Tag Archives: ceramic

Plaza de España – Sevilla by neobit

The Plaza de España, designed by Aníbal González, was a principal building built on the Maria Luisa Park’s edge to showcase Spain’s industry and technology exhibits. González combined a mix of 1920s Art Deco and ‘mock Mudejar’, and Neo-Mudéjar styles. The Plaza de España complex is a huge half-circle with buildings continually running around the edge accessible over the moat by numerous bridges representing the four ancient kingdoms of Spain. In the centre is the Vicente Traver fountain. By the walls of the Plaza are many tiled alcoves, each representing a different province of Spain.
Today the Plaza de España mainly consists of Government buildings. The Seville Town Hall, with sensitive adaptive redesign, is located within it. The Plaza’s tiled ‘Alcoves of the Provinces’ are backdrops for visitors portrait photographs, taken in their own home province’s alcove. Towards the end of the park, the grandest mansions from the fair have been adapted as museums. The farthest contains the city’s archaeology collections. The main exhibits are Roman mosaics and artefacts from nearby Italica.

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Edificio La Adriática – Sevilla by neobit

El Edificio de La Adriática se levantó en Sevilla entre los años 1914 y 1922 en la calle Cánovas del Castillo, actual Avenida de la Constitución.
Proyectado por el arquitecto José Espiau y Muñoz, en 1914, para la importante Compañía de seguros La Adriática, constituye un bello ejemplo de arquitectura ecléctica, donde se combinan elementos de ascendencia islámica con otros de estilo plateresco y otros claramente regionalistas. El edificio se construye en pleno auge constructivo de la ciudad de Sevilla con motivo de la apertura y el ensanche de la Avenida, y próximo al gran evento de la Exposición Iberoamericana de 1929.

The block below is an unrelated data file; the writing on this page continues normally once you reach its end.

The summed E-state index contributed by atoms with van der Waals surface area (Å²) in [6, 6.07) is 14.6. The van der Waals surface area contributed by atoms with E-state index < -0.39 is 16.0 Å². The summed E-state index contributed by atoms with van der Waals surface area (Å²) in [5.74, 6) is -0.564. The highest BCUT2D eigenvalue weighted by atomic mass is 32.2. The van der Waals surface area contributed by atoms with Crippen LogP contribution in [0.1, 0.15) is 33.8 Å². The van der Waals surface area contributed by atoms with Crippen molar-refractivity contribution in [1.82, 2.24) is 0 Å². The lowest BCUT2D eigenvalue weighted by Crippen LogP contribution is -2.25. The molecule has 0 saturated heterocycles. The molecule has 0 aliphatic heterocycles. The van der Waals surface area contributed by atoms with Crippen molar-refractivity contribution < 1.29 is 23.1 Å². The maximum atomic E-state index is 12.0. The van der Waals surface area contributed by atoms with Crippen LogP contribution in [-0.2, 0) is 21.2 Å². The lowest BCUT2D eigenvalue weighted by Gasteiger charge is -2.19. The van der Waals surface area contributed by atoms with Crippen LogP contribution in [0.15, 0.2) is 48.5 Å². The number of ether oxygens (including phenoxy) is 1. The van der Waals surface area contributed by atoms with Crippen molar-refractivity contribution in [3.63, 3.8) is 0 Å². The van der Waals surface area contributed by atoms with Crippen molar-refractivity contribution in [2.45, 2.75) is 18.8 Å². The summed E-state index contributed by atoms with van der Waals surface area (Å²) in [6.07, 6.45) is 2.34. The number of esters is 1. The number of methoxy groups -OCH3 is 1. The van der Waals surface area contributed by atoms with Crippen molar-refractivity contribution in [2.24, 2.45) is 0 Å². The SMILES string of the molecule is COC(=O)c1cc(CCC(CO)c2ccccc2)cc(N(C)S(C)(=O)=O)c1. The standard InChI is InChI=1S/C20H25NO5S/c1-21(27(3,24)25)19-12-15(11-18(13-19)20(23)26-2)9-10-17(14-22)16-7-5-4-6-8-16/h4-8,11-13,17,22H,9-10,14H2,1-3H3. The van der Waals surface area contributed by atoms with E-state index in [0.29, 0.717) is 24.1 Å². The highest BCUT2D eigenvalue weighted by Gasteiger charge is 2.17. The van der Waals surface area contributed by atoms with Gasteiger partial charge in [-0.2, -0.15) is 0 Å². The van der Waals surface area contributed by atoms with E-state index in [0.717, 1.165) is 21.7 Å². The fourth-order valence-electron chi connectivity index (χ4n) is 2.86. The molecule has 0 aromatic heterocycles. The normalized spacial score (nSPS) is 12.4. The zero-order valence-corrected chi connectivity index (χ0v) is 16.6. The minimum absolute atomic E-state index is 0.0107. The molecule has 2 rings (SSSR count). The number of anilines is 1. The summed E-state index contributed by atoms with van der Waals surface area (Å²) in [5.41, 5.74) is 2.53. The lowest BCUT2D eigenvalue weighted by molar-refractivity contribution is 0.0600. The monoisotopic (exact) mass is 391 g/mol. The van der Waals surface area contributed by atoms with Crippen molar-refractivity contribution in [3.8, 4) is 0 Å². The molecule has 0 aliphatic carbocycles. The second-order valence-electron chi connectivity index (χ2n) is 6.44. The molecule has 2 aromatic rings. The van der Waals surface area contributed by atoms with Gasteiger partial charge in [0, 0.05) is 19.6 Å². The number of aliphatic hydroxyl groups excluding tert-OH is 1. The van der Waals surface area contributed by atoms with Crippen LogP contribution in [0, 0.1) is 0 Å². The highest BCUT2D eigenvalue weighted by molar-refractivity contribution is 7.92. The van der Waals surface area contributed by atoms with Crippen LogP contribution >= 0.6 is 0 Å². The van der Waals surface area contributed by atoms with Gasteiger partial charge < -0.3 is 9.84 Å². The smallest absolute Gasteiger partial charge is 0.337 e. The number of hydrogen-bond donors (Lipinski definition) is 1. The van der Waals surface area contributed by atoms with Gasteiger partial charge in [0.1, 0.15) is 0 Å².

La particularidad de su situación sobre un solar de planta triangular con ángulo muy acusado sobre una manzana muy bien ubicada en la confluencia de la Avenida con las plazas Nueva y de San Francisco, fue aprovechada por la creatividad de su autor para diseñar un edificio único, con unas perspectivas poco comunes en la ciudad, y con unas formas en las que predomina el estilo neomudéjar, tan presente en la ciudad de Sevilla en esa época.
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Built in 1915 for the insurance company la Adriática, its namesake building is a beautiful example of neo-mudéjar architecture in Seville. Its location on a triangular piece of land where avenida de la Constitución meets calle Fernández y González gave the building its unusually thin shape and strategic location. The tip of the triangle is crowned with a dome over Islamic style windows and azulejos tiles. The building was designed by one of Seville’s most renowned neo-mudéjar architects, José Espiau y Muñoz, whose notable works include the legendary Hotel Alfonso XIII.